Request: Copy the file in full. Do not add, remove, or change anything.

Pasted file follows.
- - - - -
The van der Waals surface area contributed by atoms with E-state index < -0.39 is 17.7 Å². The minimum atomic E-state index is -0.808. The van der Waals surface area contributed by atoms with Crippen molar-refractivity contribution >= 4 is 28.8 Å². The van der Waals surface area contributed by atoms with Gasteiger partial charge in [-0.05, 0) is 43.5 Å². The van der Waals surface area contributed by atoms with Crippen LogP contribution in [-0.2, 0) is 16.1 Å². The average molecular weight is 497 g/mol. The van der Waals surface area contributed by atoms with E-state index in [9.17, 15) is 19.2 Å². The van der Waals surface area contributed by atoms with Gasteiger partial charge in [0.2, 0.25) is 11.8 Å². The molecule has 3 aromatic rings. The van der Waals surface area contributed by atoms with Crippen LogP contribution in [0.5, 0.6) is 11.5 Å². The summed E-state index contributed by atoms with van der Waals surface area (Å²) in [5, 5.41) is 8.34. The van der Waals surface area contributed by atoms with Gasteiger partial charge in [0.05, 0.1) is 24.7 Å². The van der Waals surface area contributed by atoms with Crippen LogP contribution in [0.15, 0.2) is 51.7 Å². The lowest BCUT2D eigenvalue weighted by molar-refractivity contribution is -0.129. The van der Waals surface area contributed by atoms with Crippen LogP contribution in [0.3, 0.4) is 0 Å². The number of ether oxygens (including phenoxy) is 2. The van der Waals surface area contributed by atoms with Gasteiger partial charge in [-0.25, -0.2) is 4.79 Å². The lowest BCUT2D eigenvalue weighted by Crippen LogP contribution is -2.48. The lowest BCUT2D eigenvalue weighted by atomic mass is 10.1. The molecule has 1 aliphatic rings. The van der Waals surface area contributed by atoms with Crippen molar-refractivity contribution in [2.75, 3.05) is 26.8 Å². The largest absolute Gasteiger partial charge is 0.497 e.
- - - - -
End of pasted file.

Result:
The van der Waals surface area contributed by atoms with E-state index < -0.39 is 17.7 Å². The minimum atomic E-state index is -0.808. The van der Waals surface area contributed by atoms with Crippen molar-refractivity contribution >= 4 is 28.8 Å². The van der Waals surface area contributed by atoms with Gasteiger partial charge in [-0.05, 0) is 43.5 Å². The van der Waals surface area contributed by atoms with Crippen LogP contribution in [-0.2, 0) is 16.1 Å². The average molecular weight is 497 g/mol. The van der Waals surface area contributed by atoms with E-state index in [9.17, 15) is 19.2 Å². The van der Waals surface area contributed by atoms with Gasteiger partial charge in [0.2, 0.25) is 11.8 Å². The molecule has 3 aromatic rings. The van der Waals surface area contributed by atoms with Crippen LogP contribution in [0.5, 0.6) is 11.5 Å². The summed E-state index contributed by atoms with van der Waals surface area (Å²) in [5, 5.41) is 8.34. The van der Waals surface area contributed by atoms with Gasteiger partial charge in [0.05, 0.1) is 24.7 Å². The van der Waals surface area contributed by atoms with Crippen LogP contribution in [0.15, 0.2) is 51.7 Å². The lowest BCUT2D eigenvalue weighted by molar-refractivity contribution is -0.129. The van der Waals surface area contributed by atoms with Crippen LogP contribution in [0.3, 0.4) is 0 Å². The number of ether oxygens (including phenoxy) is 2. The van der Waals surface area contributed by atoms with Gasteiger partial charge in [-0.25, -0.2) is 4.79 Å². The lowest BCUT2D eigenvalue weighted by Crippen LogP contribution is -2.48. The lowest BCUT2D eigenvalue weighted by atomic mass is 10.1. The molecule has 1 aliphatic rings. The van der Waals surface area contributed by atoms with Crippen molar-refractivity contribution in [2.75, 3.05) is 26.8 Å². The largest absolute Gasteiger partial charge is 0.497 e.